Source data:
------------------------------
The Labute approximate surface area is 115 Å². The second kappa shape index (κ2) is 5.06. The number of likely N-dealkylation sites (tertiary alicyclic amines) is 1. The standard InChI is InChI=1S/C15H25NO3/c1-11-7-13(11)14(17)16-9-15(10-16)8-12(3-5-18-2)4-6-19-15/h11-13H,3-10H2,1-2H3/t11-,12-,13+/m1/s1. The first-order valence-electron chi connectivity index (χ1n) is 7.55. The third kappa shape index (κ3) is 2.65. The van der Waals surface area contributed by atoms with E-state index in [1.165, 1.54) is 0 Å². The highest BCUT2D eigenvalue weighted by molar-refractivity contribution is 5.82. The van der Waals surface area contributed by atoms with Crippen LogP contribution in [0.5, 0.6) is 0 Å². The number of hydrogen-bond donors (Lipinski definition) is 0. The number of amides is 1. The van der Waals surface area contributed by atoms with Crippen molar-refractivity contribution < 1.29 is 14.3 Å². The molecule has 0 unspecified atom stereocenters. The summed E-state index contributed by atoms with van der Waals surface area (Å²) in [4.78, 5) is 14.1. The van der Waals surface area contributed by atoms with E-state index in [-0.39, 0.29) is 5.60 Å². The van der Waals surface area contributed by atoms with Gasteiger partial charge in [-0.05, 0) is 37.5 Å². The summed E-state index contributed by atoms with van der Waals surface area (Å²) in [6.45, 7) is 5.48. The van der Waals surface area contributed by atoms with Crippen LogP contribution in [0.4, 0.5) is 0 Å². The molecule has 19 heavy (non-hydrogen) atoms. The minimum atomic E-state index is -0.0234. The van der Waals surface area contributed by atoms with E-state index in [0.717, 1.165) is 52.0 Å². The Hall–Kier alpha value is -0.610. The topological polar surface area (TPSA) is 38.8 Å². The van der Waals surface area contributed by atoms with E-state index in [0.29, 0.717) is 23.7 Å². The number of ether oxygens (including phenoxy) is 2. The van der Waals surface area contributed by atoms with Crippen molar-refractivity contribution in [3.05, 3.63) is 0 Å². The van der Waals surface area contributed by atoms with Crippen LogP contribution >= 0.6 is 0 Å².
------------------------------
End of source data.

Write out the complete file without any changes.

The Labute approximate surface area is 115 Å². The second kappa shape index (κ2) is 5.06. The number of likely N-dealkylation sites (tertiary alicyclic amines) is 1. The standard InChI is InChI=1S/C15H25NO3/c1-11-7-13(11)14(17)16-9-15(10-16)8-12(3-5-18-2)4-6-19-15/h11-13H,3-10H2,1-2H3/t11-,12-,13+/m1/s1. The first-order valence-electron chi connectivity index (χ1n) is 7.55. The third kappa shape index (κ3) is 2.65. The van der Waals surface area contributed by atoms with E-state index in [1.165, 1.54) is 0 Å². The highest BCUT2D eigenvalue weighted by molar-refractivity contribution is 5.82. The van der Waals surface area contributed by atoms with Crippen LogP contribution in [0.5, 0.6) is 0 Å². The number of hydrogen-bond donors (Lipinski definition) is 0. The number of amides is 1. The van der Waals surface area contributed by atoms with Crippen molar-refractivity contribution < 1.29 is 14.3 Å². The molecule has 0 unspecified atom stereocenters. The summed E-state index contributed by atoms with van der Waals surface area (Å²) in [4.78, 5) is 14.1. The van der Waals surface area contributed by atoms with E-state index in [-0.39, 0.29) is 5.60 Å². The van der Waals surface area contributed by atoms with Gasteiger partial charge in [-0.05, 0) is 37.5 Å². The summed E-state index contributed by atoms with van der Waals surface area (Å²) in [6.45, 7) is 5.48. The van der Waals surface area contributed by atoms with Crippen LogP contribution in [0.4, 0.5) is 0 Å². The molecule has 19 heavy (non-hydrogen) atoms. The minimum atomic E-state index is -0.0234. The van der Waals surface area contributed by atoms with E-state index in [0.717, 1.165) is 52.0 Å². The Hall–Kier alpha value is -0.610. The topological polar surface area (TPSA) is 38.8 Å². The van der Waals surface area contributed by atoms with E-state index in [0.29, 0.717) is 23.7 Å². The number of ether oxygens (including phenoxy) is 2. The van der Waals surface area contributed by atoms with Crippen molar-refractivity contribution in [3.05, 3.63) is 0 Å². The van der Waals surface area contributed by atoms with Crippen LogP contribution >= 0.6 is 0 Å².